Yoga for Beginners - A Complete Guide for Newbies

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The ancient practice of yoga is not just another fitness craze — this 5,000-year-old (or older) practice is here to stay, and for good reason.

Over 36 million Americans (1) are investing in this mind-body practice and reaping the widely known health benefits, including decreased stress and anxiety, reduced chronic neck and back pain, improved balance and brain function, and increased flexibility, among others.

Yoga for Beginners

Why Practice Yoga?

Yoga is an all-encompassing mind and body practice, combining physical postures, breathing exercises, and meditation.

Contrary to the common belief that yoga is solely a practice to gain flexibility, research has demonstrated monumental emotional and mental benefits (2) associated with the practice of yoga.

With such a strong emphasis on breath, yoga practitioners will experience reduced stress and anxiety, better quality sleep, a heightened awareness of the body, and improved concentration, among many other benefits.

Both controlled and uncontrolled studies evaluating the effects of yoga concluded an improvement in mood (3) among the elderly and people with mental disorders like bipolar disorder, schizophrenia, and depression.

If better sleep and improved mood aren’t reasons compelling enough to get you on your mat, then consider the positive impacts of awareness and mindfulness.

With so much of the practice bringing attention to the breath, practitioners develop a strong sense of inner awareness and become innately connected to their bodies.

In fact, one study found that people practicing yoga demonstrated higher levels of satisfaction with their bodies, which supports the idea that yoga promotes positive body image (4) and increased confidence.

Further, the mindfulness component is greatly impactful and transferable in all areas of the practitioner’s life — including eating.

People who practice yoga are often mindful eater (5) — they have an acute awareness of the physical and emotional sensations triggered by food, and they tend to not overeat or make poor food choices when compared to non-practitioners.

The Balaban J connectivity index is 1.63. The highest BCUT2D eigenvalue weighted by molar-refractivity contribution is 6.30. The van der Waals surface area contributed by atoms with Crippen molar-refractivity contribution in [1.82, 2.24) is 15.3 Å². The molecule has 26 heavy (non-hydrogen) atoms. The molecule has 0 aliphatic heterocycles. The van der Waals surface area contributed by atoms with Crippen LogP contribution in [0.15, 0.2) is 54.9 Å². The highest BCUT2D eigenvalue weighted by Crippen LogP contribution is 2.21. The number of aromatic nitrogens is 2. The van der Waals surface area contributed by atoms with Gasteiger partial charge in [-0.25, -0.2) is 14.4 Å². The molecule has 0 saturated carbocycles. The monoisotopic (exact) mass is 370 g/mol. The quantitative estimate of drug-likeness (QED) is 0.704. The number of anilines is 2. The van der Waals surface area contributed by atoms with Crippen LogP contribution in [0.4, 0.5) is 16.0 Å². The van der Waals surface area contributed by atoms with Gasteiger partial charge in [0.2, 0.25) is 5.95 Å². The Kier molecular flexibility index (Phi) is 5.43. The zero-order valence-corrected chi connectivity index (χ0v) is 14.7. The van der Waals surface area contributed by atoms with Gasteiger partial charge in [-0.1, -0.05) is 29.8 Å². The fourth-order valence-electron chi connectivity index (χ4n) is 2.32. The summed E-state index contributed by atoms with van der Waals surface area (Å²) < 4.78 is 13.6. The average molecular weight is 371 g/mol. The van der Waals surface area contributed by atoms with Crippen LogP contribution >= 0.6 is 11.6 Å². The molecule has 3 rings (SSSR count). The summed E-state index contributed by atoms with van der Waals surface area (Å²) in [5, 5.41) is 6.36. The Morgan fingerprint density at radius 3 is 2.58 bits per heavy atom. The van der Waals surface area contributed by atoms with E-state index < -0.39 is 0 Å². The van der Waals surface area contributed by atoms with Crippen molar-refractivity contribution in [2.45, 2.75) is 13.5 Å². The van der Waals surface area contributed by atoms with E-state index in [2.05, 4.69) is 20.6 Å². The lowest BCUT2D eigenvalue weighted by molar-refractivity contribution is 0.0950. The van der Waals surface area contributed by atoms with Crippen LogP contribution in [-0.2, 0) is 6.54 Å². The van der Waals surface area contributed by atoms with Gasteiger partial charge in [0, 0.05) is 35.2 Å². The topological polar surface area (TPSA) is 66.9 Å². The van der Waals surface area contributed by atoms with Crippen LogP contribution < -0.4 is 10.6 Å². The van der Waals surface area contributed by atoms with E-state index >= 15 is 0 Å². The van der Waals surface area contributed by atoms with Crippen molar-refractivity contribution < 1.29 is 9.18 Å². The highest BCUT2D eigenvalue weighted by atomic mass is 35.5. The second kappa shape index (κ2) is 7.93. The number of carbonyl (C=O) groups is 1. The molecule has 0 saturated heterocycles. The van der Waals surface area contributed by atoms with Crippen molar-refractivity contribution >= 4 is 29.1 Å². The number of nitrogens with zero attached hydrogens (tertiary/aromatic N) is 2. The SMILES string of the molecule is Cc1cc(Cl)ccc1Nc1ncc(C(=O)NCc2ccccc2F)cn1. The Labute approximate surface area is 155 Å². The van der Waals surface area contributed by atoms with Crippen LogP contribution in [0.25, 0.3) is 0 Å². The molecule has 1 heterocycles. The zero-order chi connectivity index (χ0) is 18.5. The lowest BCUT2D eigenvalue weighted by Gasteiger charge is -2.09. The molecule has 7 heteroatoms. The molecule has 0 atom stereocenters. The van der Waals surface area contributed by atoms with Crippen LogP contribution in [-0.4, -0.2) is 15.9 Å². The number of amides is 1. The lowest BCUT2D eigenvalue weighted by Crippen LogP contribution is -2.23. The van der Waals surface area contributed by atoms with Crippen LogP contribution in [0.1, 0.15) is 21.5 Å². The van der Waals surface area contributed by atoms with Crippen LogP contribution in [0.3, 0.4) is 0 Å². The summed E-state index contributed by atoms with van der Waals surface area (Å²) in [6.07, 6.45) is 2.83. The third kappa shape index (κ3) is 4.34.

With so many studios and variations of yoga, it can be overwhelming trying to determine which style suits you best.

I would highly suggest taking the time to explore each individual style, and you should consider trying different instructors if your first experience isn’t meeting your expectations.

Much of the practice is contingent upon the instructor’s teaching style, so that could be the difference between the most amazing and worst practice of your life.

Types of Yoga

For the beginner looking to find the right fit, below is a breakdown of the different styles and a description of what you can expect from each.

Hatha Yoga

Hatha is the practice of uniting physical yoga postures and breath (6), calming the body and mind.

It encompasses the following styles:

Ashtanga (“eight-limbed yoga”)

What is it: This is a rigorous and physically challenging style of yoga that begins with chanting and follows the same sequence of poses each time.

You can expect to be in a heated room of 80 to 90 degrees, moving quickly and sweating profusely.

Movement and breath are synchronized, and the intention is to build an internal fire, so have a towel and water bottle nearby!

Skill level: All levels.

Ideal for: People interested in building strength and endurance, being physically challenged, and being a part of a community.

Power Vinyasa

What is it: Vinyasa, one of the most popular styles of yoga, is a fast-paced, sequence-oriented style that synchronizes breath with movement.

The word “Vinyasa” specifically refers to the three poses — high plank, low plank, and upward dog — that are used to create flow, serving as a link from one pose to the next.

There is attention to form and alignment, and depending on the instructor, you may experience a vigorous, high-intensity practice.

Skill level: All levels.